Day 4 - Blakeney or Cley to Cromer

On your final day’s walk, the landscapes change from salt marshes and beaches to shingle and cliffs. Cley beach is right on the edge of one of the best birdwatching sites in the UK: the wonderful Cley Marshes with its striking visitor center. Beyond the shingle, the path climbs up to the low-lying cliffs towards Sheringham, with one or two steep inclines. After Sheringham you climb to the highest point in Norfolk: Beeston Bump. From here, you can see the church and pier at Cromer in the distance. Cromer Pier is the finishing point. 24.1 km/15 miles

Accommodation

All the pubs on this itinerary provide locally sourced food and drink and offer weary walkers a warm welcome. The Lodge Inn, Old Hunstanton is a Cask Marque pub in the quiet village of Old Hunstanton. It started its life as a farm house in 1542 and some very prominent Norfolk families have owned it over the years. Converted into a pub with rooms in 1912, it’s a short 5-10 minute walk to the Norfolk Coast Path.

The White Horse, Brancaster Staithe is right on the Norfolk Coast Path and has incredible views over the salt marshes and on a sunny evening, the sunsets are truly spectacular.

The Globe at Wells-next-the-Sea is in the middle of the working fishing town of Wells-next-the-Sea overlooking a pretty Georgian square. The recently refurbished White Horse, Blakeney is perfectly situated above the picturesque quayside.

With many original Victorian features, the Red Lion, Cromer has wonderful views overlooking the sea and the iconic Pier.

Travel

 

By Road

Hunstanton is situated on the west coast of Norfolk, about 30 minutes north of King’s Lynn on the A149. Cromer is situated on the North Norfolk Coast, about 45 minutes north of Norwich on the A140/A149. If you are driving to the start of your accommodation, please speak to us and we will check with the owners as to whether they have room or not for you to park. If not, we will check for alternative places.

 

By Rail

To/from Hunstanton: The nearest train station to Hunstanton is King’s Lynn and served by the Great Northern network and has direct lines into and out of London Kings Cross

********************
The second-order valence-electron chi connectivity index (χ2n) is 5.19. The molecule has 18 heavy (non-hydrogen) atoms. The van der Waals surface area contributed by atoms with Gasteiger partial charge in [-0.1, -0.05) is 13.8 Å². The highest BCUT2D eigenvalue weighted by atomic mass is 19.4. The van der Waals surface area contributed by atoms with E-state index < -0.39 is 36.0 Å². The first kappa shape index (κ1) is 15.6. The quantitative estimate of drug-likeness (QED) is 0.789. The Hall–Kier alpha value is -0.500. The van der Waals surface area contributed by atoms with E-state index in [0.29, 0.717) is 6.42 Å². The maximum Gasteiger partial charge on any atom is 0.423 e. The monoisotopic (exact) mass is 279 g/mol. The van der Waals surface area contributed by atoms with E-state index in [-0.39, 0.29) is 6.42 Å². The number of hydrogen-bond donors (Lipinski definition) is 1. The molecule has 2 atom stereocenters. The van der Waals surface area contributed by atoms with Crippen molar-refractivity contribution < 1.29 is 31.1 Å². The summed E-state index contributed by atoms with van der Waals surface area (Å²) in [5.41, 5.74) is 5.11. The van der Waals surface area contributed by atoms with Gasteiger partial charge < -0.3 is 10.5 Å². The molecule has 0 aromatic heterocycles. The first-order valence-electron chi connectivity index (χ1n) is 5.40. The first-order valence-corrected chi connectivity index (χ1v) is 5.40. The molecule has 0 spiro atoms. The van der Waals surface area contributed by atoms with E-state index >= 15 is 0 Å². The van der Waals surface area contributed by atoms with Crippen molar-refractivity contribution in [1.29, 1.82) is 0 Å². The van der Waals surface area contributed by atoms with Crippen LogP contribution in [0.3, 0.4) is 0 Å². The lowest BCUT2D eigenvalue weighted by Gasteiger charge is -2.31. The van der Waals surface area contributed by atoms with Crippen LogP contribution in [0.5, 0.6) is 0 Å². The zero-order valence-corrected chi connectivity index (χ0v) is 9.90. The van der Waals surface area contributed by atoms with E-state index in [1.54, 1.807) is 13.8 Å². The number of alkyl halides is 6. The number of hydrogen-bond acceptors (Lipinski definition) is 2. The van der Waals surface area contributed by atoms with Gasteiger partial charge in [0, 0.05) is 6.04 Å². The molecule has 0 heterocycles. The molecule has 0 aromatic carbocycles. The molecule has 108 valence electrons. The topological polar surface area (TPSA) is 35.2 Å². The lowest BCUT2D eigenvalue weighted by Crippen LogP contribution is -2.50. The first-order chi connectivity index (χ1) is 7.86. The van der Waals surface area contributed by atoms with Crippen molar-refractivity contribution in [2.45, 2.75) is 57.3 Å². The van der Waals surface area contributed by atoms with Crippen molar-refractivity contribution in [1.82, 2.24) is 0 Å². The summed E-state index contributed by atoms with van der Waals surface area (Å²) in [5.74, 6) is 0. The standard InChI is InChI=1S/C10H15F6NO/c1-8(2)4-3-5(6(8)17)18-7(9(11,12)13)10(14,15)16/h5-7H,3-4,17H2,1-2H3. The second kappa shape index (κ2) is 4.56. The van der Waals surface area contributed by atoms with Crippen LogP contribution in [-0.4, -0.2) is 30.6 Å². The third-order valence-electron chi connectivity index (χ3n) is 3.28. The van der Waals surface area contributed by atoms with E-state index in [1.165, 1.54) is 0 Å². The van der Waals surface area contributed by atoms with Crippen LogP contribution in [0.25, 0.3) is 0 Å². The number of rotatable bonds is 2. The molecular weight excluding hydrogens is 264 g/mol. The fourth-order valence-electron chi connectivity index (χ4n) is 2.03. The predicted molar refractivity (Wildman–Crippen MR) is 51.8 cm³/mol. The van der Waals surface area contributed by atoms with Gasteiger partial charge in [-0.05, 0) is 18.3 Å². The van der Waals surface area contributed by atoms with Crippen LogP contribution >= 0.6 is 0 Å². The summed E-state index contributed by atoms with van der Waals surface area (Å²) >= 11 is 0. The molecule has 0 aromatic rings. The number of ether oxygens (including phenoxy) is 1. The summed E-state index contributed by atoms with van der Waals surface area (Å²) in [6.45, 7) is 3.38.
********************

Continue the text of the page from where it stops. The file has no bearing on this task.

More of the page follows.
To/from Cromer: The nearest train station to Hunstanton is King’s Lynn and served by the Great Northern network and has direct lines into and out of London Kings Cross
You can book your tickets in advance at http://www.nationalrail.co.uk

By Air

The airports closest to Hunstanton and Cromer are Norwich International Airport and London Stansted Airport.

By Ferry

Possible ferry ports are Calais to Dover and then drive to King’s Lynn in Norfolk (approx. 3.5hrs) https://www.directferries.co.uk/dover_calais_ferry.htm or from the Port of Rotterdam to Harwich and drive to King’s Lynn (approx. 2 hrs)  https://www.directferries.co.uk/ferries_from_england_to_holland.htm

By Bus

The local bus service runs from King’s Lynn to Wells serviced by Lynx No 36 http://www.lynxbus.co.uk/bus-times-fares/ and then from Wells to Cromer on CH4 https://www.sanderscoaches.com/copy-of-5-north-walsham—holt .
Norfolk Green bus service No 10. And 11 also run from King’s Lynn to Hunstanton. http://www.norfolkgreen.co.uk/services.  These buses stop at all the villages along the Norfolk Coast Path and are very easy to use

Advice

The Norfolk Coast Path is graded as easy to moderate and can be walked any time of year. If rest days are required, this can be arranged. The detailed itinerary has information on places to eat in the day and in the evening as well as shops where food can be bought. Taxi numbers are also included.

Food & Drink

Cromer crab, Brancaster mussels (depending on season), and local seafood are specialties on the Norfolk coast, as well as the local ales brewed using the barley grown around the county. Most of the pubs along this stretch of coastline offer excellent food – with some truly outstanding eateries in Brancaster Staithe and Wells.

Maps, Guidebooks and Merchandise

The official guidebook and map for the Trail are available from the National Trails Shop along with a wide range of gifts and other merchandise.